By Wes Wolfe
May 29, 2022
Annual recurring costs are expected near $11,000, according to the CBP.
The Port of Fernandina’s Ocean Highway and Port Authority (OHPA) has a deal with the U.S. Customs and Border Protection (CBP) to put the local office in a better, up-to-date building for the agency’s needs. But that’s not happening soon.
So Port officials are looking for ways around turning over nearly an estimated $56,000 for equipment, initial service costs and close to $11,000 in annual recurring costs, for the CBP office’s information technology in its current location at the Port’s Customs House.
“First of all, I was shocked to see this — it came out of the blue,” Nassau Terminals CEO Chris Ragucci said. “This is specifically cabling and IT infrastructure upgrades. We all know there’s an arrangement for them to stay in that house until I believe, 2024, and then we have to work on finding a new, conforming space for them. But this is something that I had never heard anything about.”
Ragucci called Port Director Steve Parrott, he said, and Parrott explained that periodically agency offices have to upgrade their IT. The building isn’t in the best shape either.
“I would like, obviously, (new OHPA Executive Director David Kaufman’s) input, now that he’s on board. How do we, on an interim basis, try to accommodate their needs within reason?” Ragucci said. “You know, when you get these letters from their headquarters, these people just expect you to drop everything and march to it, and they don’t understand our particular, unique situation.”
Fullwood said CBP checks in at least monthly to see how things are going.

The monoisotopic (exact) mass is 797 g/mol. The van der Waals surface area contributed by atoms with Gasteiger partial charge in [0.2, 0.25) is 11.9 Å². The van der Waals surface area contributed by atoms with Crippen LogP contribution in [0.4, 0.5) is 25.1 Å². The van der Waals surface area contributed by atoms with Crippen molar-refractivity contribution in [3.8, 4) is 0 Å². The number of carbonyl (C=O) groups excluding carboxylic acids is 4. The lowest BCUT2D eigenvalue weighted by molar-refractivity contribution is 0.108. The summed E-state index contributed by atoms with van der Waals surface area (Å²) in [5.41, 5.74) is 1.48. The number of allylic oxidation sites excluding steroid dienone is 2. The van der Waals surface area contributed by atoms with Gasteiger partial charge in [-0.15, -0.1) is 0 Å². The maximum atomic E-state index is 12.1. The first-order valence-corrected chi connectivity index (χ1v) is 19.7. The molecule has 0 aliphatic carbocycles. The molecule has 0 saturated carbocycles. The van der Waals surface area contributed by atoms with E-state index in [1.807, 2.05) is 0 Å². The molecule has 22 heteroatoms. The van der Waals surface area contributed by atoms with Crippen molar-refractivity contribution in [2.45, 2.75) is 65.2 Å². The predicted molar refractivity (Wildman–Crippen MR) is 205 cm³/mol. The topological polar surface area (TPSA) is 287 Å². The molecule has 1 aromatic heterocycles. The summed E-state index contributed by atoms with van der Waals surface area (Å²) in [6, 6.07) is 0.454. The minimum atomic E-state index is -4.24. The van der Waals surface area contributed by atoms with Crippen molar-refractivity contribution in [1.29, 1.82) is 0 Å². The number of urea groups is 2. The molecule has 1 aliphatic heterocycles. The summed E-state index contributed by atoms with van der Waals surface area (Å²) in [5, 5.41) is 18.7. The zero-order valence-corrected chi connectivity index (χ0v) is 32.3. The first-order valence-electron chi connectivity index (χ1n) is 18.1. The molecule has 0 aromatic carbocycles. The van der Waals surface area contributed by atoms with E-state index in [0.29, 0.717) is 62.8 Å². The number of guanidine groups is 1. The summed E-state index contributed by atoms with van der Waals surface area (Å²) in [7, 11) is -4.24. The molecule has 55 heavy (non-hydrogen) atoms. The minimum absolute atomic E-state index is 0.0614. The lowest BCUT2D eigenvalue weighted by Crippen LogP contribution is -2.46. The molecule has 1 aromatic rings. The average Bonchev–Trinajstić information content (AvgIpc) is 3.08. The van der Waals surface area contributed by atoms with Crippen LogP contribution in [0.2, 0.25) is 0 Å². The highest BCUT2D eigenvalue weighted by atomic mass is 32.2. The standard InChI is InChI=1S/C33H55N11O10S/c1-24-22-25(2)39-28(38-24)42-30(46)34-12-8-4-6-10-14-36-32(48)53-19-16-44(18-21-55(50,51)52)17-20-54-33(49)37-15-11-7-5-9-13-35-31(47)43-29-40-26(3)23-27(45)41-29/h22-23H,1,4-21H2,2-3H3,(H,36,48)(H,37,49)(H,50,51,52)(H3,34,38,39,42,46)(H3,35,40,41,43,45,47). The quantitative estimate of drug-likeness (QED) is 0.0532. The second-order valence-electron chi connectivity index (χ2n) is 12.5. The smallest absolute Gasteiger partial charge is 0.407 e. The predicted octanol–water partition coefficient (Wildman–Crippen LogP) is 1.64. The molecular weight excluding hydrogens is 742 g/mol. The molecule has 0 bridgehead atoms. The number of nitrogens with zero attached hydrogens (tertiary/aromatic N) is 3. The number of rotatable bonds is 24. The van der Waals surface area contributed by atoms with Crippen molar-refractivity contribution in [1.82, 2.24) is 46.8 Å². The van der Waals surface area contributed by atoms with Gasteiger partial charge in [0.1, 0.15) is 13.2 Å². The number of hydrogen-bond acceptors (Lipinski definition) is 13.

“We tell (Tammi Gibbons of the CBP) the same thing every time — we’re doing what we can, but right now we can’t build a new building,” Fullwood said. “She seems, with this, to be saying this is what we need now.”
The CBP sent OHPA a memorandum of agreement (MOA) outlining what the agency believes are OHPA’s responsibilities to it regarding the technology upgrade.
“Ocean Highway and Port Authority will be billed the actual costs for the equipment identified in CBP (Office of Information Technology’s) Cost Estimate … along with any outstanding reimbursements due from any previously executed agreement(s),” according to the MOA. “Recurring out-year network circuit charges, and the cost of any necessary replacement equipment not covered under warranty, will also be billed to Ocean Highway and Port Authority.”
Kaufman received an email a couple weeks ago, he said, from the agency’s Jacksonville district office to coordinate communication with him. Kaufman said he’d reach out to CBP officials to talk through some of the problems and resolve them.
“Maybe at that time, (Port Attorney) Patrick (Krechowski) can look at that contract,” Fullwood said, “because this is a little bit pushy.”